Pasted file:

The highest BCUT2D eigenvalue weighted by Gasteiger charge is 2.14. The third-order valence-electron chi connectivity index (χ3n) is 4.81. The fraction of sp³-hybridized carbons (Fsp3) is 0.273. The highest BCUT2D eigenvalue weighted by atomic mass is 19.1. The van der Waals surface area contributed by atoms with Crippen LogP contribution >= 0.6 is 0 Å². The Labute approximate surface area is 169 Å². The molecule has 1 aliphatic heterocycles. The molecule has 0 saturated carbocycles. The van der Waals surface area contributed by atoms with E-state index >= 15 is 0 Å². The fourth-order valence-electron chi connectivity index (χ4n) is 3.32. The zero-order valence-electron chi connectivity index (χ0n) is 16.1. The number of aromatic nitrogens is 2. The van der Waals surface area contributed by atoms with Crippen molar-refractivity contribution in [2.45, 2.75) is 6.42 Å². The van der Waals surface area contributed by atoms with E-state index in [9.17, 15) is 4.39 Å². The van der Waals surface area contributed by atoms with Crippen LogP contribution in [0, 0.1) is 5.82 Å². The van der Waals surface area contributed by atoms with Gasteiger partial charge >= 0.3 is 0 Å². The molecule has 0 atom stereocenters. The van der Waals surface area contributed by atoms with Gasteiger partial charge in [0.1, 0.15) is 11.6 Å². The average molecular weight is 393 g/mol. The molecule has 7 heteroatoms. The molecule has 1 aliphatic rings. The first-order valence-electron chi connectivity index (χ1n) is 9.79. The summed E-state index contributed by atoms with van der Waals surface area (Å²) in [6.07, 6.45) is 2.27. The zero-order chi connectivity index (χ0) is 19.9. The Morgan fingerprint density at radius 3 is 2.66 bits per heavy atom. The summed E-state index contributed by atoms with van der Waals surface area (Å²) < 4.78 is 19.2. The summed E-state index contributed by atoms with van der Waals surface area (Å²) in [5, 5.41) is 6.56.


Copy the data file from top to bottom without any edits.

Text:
The highest BCUT2D eigenvalue weighted by Gasteiger charge is 2.14. The third-order valence-electron chi connectivity index (χ3n) is 4.81. The fraction of sp³-hybridized carbons (Fsp3) is 0.273. The highest BCUT2D eigenvalue weighted by atomic mass is 19.1. The van der Waals surface area contributed by atoms with Crippen LogP contribution >= 0.6 is 0 Å². The Labute approximate surface area is 169 Å². The molecule has 1 aliphatic heterocycles. The molecule has 0 saturated carbocycles. The van der Waals surface area contributed by atoms with E-state index >= 15 is 0 Å². The fourth-order valence-electron chi connectivity index (χ4n) is 3.32. The zero-order valence-electron chi connectivity index (χ0n) is 16.1. The number of aromatic nitrogens is 2. The van der Waals surface area contributed by atoms with Crippen molar-refractivity contribution in [2.45, 2.75) is 6.42 Å². The van der Waals surface area contributed by atoms with E-state index in [9.17, 15) is 4.39 Å². The van der Waals surface area contributed by atoms with Crippen LogP contribution in [0, 0.1) is 5.82 Å². The van der Waals surface area contributed by atoms with Gasteiger partial charge >= 0.3 is 0 Å². The molecule has 0 atom stereocenters. The van der Waals surface area contributed by atoms with Gasteiger partial charge in [0.1, 0.15) is 11.6 Å². The average molecular weight is 393 g/mol. The molecule has 7 heteroatoms. The molecule has 1 aliphatic rings. The first-order valence-electron chi connectivity index (χ1n) is 9.79. The summed E-state index contributed by atoms with van der Waals surface area (Å²) in [6.07, 6.45) is 2.27. The zero-order chi connectivity index (χ0) is 19.9. The Morgan fingerprint density at radius 3 is 2.66 bits per heavy atom. The summed E-state index contributed by atoms with van der Waals surface area (Å²) < 4.78 is 19.2. The summed E-state index contributed by atoms with van der Waals surface area (Å²) in [5, 5.41) is 6.56.